Carbon Monoxide is a poisonous gas that has no visible color, taste, or odor. Breathing carbon monoxide causes nausea, dizziness, headaches and fatigue. Carbon Monoxide poisons the body by preventing oxygen from entering the blood stream.
Sources of CO in kitchen includes gas stoves, water heaters, barbecue grills, fire places etc. If the kitchen is poorly ventilated, carbon monoxide levels tend to rise very fast exceeding the acceptable carbon monoxide limits. Another reason for the increased levels of carbon monoxide in kitchens is the blockage of the airflow to the gas burners. You can easily notice this by checking the flame’s color. Red or orange flames are a good indication of poor gas combustion.
It is vital that for gases used in cooking, for example propane to closely monitor or conduct a regular inspections of the gas regulator. Skipping these regular inspections results to high chances of increased levels of carbon monoxide production and the risk of fire explosions in the kitchen. Continued operations in kitchens that have gas range that produce high levels of CO may results to serious respiratory complications or fatalities.
Remember to always use the kitchen range operating instructions at all times. Ensure the air vents are not blocked and keep the unit clean at all times. In addition, the vent holes at the oven’s bottom should not be covered with foil.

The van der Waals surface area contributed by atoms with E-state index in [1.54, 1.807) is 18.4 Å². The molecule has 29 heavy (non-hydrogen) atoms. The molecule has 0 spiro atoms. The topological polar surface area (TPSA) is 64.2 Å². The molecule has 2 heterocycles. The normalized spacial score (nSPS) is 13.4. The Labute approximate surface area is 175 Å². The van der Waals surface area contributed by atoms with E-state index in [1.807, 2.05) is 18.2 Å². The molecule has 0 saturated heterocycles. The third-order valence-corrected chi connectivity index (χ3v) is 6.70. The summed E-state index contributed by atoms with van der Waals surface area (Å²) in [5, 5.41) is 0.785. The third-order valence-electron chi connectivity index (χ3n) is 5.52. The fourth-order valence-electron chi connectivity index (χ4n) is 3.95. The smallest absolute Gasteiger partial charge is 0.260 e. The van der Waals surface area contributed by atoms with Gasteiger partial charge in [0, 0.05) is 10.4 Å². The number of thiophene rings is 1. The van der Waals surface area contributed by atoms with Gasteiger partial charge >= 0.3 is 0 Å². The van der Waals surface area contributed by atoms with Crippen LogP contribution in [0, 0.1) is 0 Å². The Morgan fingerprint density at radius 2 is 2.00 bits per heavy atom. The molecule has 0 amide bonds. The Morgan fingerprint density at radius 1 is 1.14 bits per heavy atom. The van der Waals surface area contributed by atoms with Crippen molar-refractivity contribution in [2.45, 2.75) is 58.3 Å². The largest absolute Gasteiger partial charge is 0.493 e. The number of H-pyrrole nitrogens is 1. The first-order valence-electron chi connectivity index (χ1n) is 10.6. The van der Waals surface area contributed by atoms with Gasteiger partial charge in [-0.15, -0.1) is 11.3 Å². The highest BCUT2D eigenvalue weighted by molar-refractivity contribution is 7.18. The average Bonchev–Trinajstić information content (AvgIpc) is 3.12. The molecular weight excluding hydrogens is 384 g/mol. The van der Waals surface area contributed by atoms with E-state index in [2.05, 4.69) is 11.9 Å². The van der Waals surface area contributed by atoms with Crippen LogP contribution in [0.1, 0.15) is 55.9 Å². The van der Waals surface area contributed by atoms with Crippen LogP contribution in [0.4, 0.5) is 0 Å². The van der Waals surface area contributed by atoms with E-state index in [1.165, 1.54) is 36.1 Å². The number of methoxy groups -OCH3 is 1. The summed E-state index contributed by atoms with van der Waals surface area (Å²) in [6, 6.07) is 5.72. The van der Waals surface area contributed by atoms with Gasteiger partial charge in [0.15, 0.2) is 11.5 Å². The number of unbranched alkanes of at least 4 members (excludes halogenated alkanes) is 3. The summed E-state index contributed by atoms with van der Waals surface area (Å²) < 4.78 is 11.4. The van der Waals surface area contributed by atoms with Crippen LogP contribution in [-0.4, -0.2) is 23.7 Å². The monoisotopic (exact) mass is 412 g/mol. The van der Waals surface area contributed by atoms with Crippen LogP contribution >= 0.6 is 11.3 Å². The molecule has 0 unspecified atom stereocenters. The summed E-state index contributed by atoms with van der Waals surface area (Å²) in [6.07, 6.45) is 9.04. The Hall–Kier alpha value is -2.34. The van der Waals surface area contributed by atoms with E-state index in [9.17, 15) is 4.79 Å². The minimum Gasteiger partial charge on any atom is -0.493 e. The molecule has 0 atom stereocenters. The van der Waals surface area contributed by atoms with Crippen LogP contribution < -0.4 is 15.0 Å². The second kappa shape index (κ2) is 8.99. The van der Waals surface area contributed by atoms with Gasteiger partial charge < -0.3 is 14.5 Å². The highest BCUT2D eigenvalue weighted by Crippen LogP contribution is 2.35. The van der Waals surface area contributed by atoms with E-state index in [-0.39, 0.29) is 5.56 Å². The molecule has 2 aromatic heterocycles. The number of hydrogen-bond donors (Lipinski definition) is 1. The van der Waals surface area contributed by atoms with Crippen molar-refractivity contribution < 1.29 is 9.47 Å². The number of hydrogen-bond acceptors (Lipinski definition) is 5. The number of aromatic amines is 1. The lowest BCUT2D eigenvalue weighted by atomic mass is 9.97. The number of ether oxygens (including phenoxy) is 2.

Here are few steps we can take to protect from CO poisoning:
- Properly vent and inspect all areas with oil or gas heaters and boilers.
- During cold weather, make sure exterior vents do not freeze up or become blocked by snowdrifts or ice.
- Check heat exchangers for corrosion, cracks, or other damage and repair if needed.
- Install approved, hardwired and battery-powered carbon monoxide detectors.
- Test CO detectors on a monthly basis and document findings in writing. Replace batteries as needed or as specified by the equipment manufacturer.
- Train all employees on carbon monoxide risks.
Invite gas utility companies or vendors to conduct annual checkups of all liquid propane, natural gas, or other fossil fuel-powered equipment and of all fixed-station CO detectors.